Cold, snowy weather sure puts our cars through the paces in the winter. Road salt can cause corrosion and rust, winter driving conditions can reduce fuel economy, and, for gas- and electricity-powered cars alike, subzero temperatures can be hard on a vehicle’s battery. As AAA explains, when temps drop, an EV’s range will drop along with it. The average range loss varies by the source, but AAA states the average electric car could lose up to 41% of its range at outdoor temperatures of 20 degrees Fahrenheit.

We ask more of our EV batteries in the winter, and that’s the leading cause of range loss. Most people are running their cabin heat when it’s 20 degrees outside, which asks a lot of the battery. Other parts of the car will need heat, too, and without the combustion of a gas engine to generate some heat, even more strain is put on the battery. Defogging, seat heaters, less daylight so more use of headlights — all siphon charge from the battery. Adding on the fact that winter temperatures make the chemical reactions in a battery more difficult to achieve, and reaching a full charge will take longer, too.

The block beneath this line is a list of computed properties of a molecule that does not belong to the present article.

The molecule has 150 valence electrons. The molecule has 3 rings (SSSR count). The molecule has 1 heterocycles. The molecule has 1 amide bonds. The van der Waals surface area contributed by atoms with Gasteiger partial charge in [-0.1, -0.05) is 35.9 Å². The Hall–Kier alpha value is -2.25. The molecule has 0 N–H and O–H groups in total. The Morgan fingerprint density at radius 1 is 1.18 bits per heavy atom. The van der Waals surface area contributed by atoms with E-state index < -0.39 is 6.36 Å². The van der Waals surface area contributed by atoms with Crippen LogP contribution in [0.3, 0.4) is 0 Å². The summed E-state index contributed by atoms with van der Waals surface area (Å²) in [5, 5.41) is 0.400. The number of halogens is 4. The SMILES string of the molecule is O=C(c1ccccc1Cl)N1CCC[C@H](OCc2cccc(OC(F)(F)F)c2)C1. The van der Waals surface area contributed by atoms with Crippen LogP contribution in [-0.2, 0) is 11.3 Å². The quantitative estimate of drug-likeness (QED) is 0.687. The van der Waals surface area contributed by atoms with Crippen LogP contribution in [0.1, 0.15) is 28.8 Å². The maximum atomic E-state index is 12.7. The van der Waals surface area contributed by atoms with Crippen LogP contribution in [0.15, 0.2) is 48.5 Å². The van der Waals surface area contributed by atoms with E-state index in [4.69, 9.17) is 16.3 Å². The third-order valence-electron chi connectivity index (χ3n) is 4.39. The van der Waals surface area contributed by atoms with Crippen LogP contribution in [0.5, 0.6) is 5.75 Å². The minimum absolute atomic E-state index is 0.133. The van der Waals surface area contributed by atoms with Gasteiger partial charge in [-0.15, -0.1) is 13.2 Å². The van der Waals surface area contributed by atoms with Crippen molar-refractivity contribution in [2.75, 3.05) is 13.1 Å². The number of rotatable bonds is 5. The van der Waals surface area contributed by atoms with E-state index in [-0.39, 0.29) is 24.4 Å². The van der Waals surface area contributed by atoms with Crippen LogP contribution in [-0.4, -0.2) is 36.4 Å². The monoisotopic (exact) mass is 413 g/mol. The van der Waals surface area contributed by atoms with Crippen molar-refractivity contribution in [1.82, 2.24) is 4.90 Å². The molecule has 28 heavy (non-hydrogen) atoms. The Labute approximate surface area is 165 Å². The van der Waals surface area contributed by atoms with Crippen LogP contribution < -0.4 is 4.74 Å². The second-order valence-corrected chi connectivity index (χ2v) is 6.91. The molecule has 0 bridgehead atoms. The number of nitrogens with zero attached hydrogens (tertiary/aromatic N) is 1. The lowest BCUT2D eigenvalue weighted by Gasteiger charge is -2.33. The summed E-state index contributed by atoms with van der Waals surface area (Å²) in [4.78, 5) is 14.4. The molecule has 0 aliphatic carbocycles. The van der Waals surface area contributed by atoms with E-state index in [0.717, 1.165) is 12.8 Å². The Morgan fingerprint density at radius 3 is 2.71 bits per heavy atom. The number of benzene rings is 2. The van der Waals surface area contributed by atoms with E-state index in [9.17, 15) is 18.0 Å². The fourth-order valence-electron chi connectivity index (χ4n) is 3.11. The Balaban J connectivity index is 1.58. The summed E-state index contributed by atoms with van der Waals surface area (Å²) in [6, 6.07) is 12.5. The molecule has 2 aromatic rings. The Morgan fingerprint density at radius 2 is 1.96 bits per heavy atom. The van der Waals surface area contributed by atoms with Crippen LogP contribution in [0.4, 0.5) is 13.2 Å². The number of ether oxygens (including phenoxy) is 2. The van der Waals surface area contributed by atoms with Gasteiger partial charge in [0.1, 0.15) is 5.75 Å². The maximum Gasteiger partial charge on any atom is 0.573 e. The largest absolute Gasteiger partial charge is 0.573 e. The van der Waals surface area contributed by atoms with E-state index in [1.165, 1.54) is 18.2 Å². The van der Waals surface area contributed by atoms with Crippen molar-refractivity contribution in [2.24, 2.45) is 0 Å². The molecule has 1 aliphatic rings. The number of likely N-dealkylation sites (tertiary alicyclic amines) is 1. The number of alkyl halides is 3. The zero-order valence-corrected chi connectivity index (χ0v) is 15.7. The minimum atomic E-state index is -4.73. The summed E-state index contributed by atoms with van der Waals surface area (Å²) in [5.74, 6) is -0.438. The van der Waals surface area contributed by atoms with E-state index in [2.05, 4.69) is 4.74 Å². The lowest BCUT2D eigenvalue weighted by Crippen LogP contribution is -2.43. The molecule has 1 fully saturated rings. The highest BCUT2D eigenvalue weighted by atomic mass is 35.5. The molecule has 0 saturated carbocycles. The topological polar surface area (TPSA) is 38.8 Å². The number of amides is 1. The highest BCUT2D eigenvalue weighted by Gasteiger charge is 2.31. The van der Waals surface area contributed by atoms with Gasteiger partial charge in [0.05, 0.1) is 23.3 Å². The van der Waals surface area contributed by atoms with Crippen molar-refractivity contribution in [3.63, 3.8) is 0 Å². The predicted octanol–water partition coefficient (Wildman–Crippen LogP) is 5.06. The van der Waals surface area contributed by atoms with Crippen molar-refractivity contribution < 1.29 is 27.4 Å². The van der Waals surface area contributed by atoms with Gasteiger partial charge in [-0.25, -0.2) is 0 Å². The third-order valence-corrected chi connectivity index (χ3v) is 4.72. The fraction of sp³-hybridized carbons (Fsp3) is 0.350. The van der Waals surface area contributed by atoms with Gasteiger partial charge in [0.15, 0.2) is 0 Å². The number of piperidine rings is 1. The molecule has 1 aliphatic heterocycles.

Other aspects of winter driving — handling in the snow, traction — are the same or even better than gas-powered cars. If you live in a place where the temperature is under freezing for at least four months out of the year, managing the cold is something to consider.

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